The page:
We interrupt this blog to bring you…

The end of racism.

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Abdul-Walid writes feelingly about being black and not encountering significant racism in his adopted country of “Acerbia.” But he also misses something else in his chosen academic field: other African Americans.

Even African-American literary studies, where arguably the biggest strides in African-American scholarship have been made, is characterized more by boosterism and cheerleading than by the rigorous and dispassionate analysis that gives other scholars a sense of what’s worth celebrating and what should be consigned to the dustbin of history. But this, I suppose, only mirrors trends in the academic humanities, where political considerations trump aesthetic ones. And yet, in the absence of internal criticisms, systems will naturally tend towards the fascistic, stifling dissent, and reifying one final and official version of all narratives.

The parochial narratives African-Americans are writing for themselves prepare them ill for full participation in a truly multicultural society. Other stories need a place at this table. A good place to start would be to ask why more of the 80% of African Americans who are partly white don’t explore this part of their heritage. Why don’t people take the absolute miscibility of race as evidence that race ultimately is a social fiction? Why is it almost universally assumed, among blacks, that race should continue to matter indefinitely? It’s one thing to be shackled, but to be shackled by a fiction is a galling thing.

When I meet African-Americans (especially in the university context), and they ask what I am doing, I tell them. My field of study, which is basically something as “authentically black” as Byzantine epigraphy or Japanese architecture, is not what they expect. The reaction, often, is not good. “What the hell are you doing that for?” Peer pressure doesn’t end with grade-school.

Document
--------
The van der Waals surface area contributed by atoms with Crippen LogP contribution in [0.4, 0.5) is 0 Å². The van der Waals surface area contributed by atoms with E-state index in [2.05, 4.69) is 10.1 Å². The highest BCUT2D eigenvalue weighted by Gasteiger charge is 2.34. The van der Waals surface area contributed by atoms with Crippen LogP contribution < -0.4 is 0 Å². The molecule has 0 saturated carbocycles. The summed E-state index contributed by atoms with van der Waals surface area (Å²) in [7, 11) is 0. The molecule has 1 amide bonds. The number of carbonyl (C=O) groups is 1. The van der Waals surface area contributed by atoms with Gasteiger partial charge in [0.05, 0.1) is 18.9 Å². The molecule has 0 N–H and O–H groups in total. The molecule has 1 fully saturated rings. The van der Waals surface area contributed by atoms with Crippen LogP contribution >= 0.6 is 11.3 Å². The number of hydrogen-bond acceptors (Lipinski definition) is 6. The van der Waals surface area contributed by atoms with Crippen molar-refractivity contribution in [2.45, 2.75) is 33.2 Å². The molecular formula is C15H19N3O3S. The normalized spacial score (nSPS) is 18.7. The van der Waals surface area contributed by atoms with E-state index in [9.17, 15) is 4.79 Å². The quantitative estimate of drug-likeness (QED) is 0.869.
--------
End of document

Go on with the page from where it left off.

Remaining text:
But I met a man once, late-middle aged and black. This was in a used-bookshop in a midwestern university town. We were both browsing, and I started to speak to this man. I consider him a hero now, a view of the future we yet might achieve. He was a full Professor of Ancient Greek at one of the best classical departments in the country. He had studied philology at Cologne and Oxford, and I imagined him poring over his analyses of Thucydides or Pausanias or whatever it was with the mystical concentration of a priest.

And this man was African, only coming to the US after his graduate studies. That, perhaps, was the crucial difference. No one, while he was growing up in Ghana, had bothered to tell him that classical literature was only for blacks who were not “keeping it real.” He probably studied it out of some assumption that this was a fascinating part of world heritage and as such was a legitimate object of his attention.

In the environment of identity-politics that universities are now, he is probably a figure of fun to some, an example of not “keeping it real”, but he surely has the satisfaction of knowing that, by not limiting himself to some foolish notion of “acting black”, he inhabits a more robust reality than those critics of his could imagine.

– Part Four, “Owning All the World”

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Dave Bonta (bio) crowd-sources his problems by following his gut, which he shares with 100 trillion of his closest microbial friends — a close-knit, symbiotic community comprising several thousand species of bacteria, fungi, and protozoa. In a similarly collaborative fashion, all of Dave’s writing is available for reuse and creative remix under a Creative Commons Attribution-ShareAlike 3.0 United States License. For attribution in printed material, his name (Dave Bonta) will suffice, but for web use, please link back to the original. Contact him for permission to waive the “share alike” provision (e.g. for use in a conventionally copyrighted work).

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